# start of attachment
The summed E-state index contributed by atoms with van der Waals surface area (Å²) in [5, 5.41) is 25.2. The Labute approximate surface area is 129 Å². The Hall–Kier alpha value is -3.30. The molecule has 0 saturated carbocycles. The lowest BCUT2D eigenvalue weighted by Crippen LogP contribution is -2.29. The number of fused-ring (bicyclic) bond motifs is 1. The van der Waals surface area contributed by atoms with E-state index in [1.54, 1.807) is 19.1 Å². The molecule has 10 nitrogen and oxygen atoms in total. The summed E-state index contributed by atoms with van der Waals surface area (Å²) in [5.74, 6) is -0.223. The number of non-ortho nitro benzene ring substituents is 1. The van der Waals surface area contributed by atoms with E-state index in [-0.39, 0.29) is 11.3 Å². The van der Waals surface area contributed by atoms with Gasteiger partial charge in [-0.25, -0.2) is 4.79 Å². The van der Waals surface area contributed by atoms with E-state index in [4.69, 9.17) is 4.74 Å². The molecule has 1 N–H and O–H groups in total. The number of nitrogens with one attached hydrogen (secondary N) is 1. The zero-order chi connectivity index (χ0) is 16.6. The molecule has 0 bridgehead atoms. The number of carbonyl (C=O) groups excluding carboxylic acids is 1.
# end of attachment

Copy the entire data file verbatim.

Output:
The summed E-state index contributed by atoms with van der Waals surface area (Å²) in [5, 5.41) is 25.2. The Labute approximate surface area is 129 Å². The Hall–Kier alpha value is -3.30. The molecule has 0 saturated carbocycles. The lowest BCUT2D eigenvalue weighted by Crippen LogP contribution is -2.29. The number of fused-ring (bicyclic) bond motifs is 1. The van der Waals surface area contributed by atoms with E-state index in [1.54, 1.807) is 19.1 Å². The molecule has 10 nitrogen and oxygen atoms in total. The summed E-state index contributed by atoms with van der Waals surface area (Å²) in [5.74, 6) is -0.223. The number of non-ortho nitro benzene ring substituents is 1. The van der Waals surface area contributed by atoms with E-state index in [-0.39, 0.29) is 11.3 Å². The van der Waals surface area contributed by atoms with Gasteiger partial charge in [-0.25, -0.2) is 4.79 Å². The van der Waals surface area contributed by atoms with E-state index in [4.69, 9.17) is 4.74 Å². The molecule has 1 N–H and O–H groups in total. The number of nitrogens with one attached hydrogen (secondary N) is 1. The zero-order chi connectivity index (χ0) is 16.6. The molecule has 0 bridgehead atoms. The number of carbonyl (C=O) groups excluding carboxylic acids is 1.